One of the main successes of the categorical quantum mechanics research program is that from seemingly weak abstract constraints on the compositional structure, it turned out to be possible to derive many quantum mechanical phenomena. In contrast to earlier axiomatic approaches, which aimed to reconstruct Hilbert space quantum theory from reasonable assumptions, this attitude of not aiming for a complete axiomatization may lead to new interesting models that describe quantum phenomena, which could be of use when crafting future theories.[16]

Completeness and representation results[edit]

There are several theorems relating the abstract setting of categorical quantum mechanics to traditional settings for quantum mechanics.

  • Completeness of the diagrammatic calculus: an equality of morphisms can be proved in the category of finite-dimensional Hilbert spaces if and only if it can be proved in the graphical language of dagger compact closed categories.[17]
  • Dagger commutative Frobenius algebras in the category of finite-dimensional Hilbert spaces correspond to orthogonal bases.[18] A version of this correspondence also holds in arbitrary dimension.[19]
  • Certain extra axioms guarantee that the scalars embed into the field of complex numbers, namely the existence of finite dagger biproducts and dagger equalizers, well-pointedness, and a cardinality restriction on the scalars.[20]
  • Certain extra axioms on top of the previous guarantee that a dagger symmetric monoidal category embeds into the category of Hilbert spaces, namely if every dagger monic is a dagger kernel. In that case the scalars form an involutive field instead of just embedding in one. If the category is compact, the embedding lands in finite-dimensional Hilbert spaces.[21]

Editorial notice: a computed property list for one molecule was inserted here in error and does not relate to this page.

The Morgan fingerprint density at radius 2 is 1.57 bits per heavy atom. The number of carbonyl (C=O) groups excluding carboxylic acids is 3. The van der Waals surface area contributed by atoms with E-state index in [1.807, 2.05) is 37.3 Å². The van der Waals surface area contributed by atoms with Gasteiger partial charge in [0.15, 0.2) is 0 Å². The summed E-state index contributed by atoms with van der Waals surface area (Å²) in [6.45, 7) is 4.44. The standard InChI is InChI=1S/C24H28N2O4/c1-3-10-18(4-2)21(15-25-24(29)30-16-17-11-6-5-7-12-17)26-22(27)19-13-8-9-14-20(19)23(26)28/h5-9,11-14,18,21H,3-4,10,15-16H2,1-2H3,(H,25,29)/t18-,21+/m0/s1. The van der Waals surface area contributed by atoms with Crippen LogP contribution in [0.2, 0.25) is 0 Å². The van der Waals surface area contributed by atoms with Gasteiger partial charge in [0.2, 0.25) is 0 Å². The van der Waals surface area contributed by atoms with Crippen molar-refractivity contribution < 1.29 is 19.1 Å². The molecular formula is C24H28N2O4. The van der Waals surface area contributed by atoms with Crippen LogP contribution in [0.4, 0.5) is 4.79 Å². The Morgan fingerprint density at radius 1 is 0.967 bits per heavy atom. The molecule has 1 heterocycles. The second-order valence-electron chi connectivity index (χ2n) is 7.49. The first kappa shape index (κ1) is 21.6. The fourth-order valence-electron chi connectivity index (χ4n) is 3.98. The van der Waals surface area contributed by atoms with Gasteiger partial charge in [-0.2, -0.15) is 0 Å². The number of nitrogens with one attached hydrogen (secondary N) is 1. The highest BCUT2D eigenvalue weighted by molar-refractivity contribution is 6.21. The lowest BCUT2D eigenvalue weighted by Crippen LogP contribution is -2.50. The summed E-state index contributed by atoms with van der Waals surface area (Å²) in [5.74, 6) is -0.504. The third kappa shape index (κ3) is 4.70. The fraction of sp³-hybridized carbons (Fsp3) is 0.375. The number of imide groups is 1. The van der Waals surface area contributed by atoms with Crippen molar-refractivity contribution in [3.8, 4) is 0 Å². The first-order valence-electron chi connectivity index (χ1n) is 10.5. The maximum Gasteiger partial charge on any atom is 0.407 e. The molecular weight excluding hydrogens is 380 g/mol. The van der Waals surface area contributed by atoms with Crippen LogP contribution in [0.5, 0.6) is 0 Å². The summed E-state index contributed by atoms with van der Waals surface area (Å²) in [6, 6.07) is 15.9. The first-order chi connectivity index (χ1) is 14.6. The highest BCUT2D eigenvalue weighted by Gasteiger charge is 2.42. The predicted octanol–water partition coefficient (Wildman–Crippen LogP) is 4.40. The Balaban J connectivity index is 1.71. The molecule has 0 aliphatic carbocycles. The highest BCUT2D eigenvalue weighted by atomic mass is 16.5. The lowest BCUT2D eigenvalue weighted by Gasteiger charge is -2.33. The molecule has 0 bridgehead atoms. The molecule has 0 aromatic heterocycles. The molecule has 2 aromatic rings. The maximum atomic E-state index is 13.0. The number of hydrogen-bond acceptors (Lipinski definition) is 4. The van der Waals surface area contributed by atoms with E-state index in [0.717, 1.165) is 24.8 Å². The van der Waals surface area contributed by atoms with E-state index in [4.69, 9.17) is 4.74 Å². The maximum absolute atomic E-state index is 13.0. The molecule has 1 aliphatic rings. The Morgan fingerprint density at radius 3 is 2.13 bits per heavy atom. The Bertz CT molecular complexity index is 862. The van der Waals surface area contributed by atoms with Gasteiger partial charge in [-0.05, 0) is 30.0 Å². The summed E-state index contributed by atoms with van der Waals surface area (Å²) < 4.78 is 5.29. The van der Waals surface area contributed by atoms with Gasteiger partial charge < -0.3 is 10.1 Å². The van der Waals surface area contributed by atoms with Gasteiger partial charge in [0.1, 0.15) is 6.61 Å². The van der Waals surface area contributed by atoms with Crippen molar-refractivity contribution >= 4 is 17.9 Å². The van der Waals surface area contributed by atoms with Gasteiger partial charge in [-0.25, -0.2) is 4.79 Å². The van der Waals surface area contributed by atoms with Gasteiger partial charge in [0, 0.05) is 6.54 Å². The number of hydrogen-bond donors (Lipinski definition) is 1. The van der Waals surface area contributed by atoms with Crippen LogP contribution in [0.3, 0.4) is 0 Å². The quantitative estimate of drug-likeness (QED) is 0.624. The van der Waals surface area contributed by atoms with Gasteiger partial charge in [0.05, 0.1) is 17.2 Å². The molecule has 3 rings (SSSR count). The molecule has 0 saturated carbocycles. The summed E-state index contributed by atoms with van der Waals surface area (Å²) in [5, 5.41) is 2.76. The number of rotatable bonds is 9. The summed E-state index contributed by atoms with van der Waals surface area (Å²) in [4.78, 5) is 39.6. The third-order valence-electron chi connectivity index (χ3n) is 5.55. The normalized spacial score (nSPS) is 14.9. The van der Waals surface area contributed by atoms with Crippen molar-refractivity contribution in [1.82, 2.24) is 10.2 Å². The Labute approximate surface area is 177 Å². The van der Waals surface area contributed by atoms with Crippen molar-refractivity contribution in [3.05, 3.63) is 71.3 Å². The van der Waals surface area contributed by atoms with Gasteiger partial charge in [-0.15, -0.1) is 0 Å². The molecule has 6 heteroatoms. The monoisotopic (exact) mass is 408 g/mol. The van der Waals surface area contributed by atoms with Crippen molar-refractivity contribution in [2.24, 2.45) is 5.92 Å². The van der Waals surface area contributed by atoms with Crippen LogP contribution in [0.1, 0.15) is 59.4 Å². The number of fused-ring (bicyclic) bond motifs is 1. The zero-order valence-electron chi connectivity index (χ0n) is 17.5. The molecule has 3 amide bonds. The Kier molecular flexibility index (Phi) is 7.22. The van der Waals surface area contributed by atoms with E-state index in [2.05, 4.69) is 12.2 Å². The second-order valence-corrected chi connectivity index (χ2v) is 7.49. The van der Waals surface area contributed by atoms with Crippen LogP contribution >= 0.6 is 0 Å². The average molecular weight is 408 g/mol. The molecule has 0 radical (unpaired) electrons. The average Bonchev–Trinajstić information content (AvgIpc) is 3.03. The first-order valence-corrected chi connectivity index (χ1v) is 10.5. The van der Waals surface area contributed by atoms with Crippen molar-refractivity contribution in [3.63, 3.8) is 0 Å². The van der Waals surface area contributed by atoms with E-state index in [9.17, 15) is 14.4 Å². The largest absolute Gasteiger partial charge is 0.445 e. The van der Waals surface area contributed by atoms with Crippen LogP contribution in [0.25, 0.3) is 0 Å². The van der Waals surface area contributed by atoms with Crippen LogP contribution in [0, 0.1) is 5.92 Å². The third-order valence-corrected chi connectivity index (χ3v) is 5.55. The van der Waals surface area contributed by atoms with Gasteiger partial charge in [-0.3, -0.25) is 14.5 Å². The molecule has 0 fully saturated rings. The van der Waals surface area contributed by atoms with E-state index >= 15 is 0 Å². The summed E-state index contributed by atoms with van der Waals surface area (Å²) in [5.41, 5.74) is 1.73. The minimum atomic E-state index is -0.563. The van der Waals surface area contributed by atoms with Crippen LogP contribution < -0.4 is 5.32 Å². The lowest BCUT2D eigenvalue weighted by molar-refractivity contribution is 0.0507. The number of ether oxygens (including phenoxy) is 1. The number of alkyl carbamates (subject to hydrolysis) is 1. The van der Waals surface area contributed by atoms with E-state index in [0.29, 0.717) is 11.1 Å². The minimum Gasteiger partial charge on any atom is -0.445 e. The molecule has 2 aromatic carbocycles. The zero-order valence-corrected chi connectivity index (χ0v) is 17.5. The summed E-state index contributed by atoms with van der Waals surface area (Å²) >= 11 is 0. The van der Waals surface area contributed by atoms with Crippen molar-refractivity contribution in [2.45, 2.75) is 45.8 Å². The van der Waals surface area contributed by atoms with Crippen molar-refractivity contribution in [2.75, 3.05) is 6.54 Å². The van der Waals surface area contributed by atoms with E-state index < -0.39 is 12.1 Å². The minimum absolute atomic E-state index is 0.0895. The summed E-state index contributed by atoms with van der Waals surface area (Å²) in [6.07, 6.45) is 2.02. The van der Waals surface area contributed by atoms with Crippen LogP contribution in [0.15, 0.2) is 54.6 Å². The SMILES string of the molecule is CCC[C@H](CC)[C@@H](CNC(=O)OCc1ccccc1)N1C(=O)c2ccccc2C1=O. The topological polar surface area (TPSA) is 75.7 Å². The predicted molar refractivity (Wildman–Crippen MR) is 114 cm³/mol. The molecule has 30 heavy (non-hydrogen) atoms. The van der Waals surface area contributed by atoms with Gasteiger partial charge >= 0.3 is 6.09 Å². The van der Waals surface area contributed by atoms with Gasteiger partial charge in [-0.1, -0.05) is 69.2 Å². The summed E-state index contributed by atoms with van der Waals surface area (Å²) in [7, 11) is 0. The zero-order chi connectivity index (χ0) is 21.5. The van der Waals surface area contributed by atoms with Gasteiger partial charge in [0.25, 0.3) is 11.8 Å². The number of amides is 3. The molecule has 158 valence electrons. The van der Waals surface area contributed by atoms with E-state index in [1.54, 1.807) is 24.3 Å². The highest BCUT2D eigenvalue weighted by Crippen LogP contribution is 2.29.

• Six axioms characterize the category of Hilbert spaces completely, fulfilling the reconstruction programme.[22] Two of these axioms concern a dagger and a tensor product, a third concerns biproducts.
  • Special dagger commutative Frobenius algebras in the category of sets and relations correspond to discrete abelian groupoids.[23]
  • Finding complementary basis structures in the category of sets and relations corresponds to solving combinatorical problems involving Latin squares.[24]
  • Dagger commutative Frobenius algebras on qubits must be either special or antispecial, relating to the fact that maximally entangled tripartite states are SLOCC-equivalent to either the GHZ or the W state.[25]

Categorical quantum mechanics as logic[edit]

Categorical quantum mechanics can also be seen as a type theoretic form of quantum logic that, in contrast to traditional quantum logic, supports formal deductive reasoning.[26] There exists software that supports and automates this reasoning.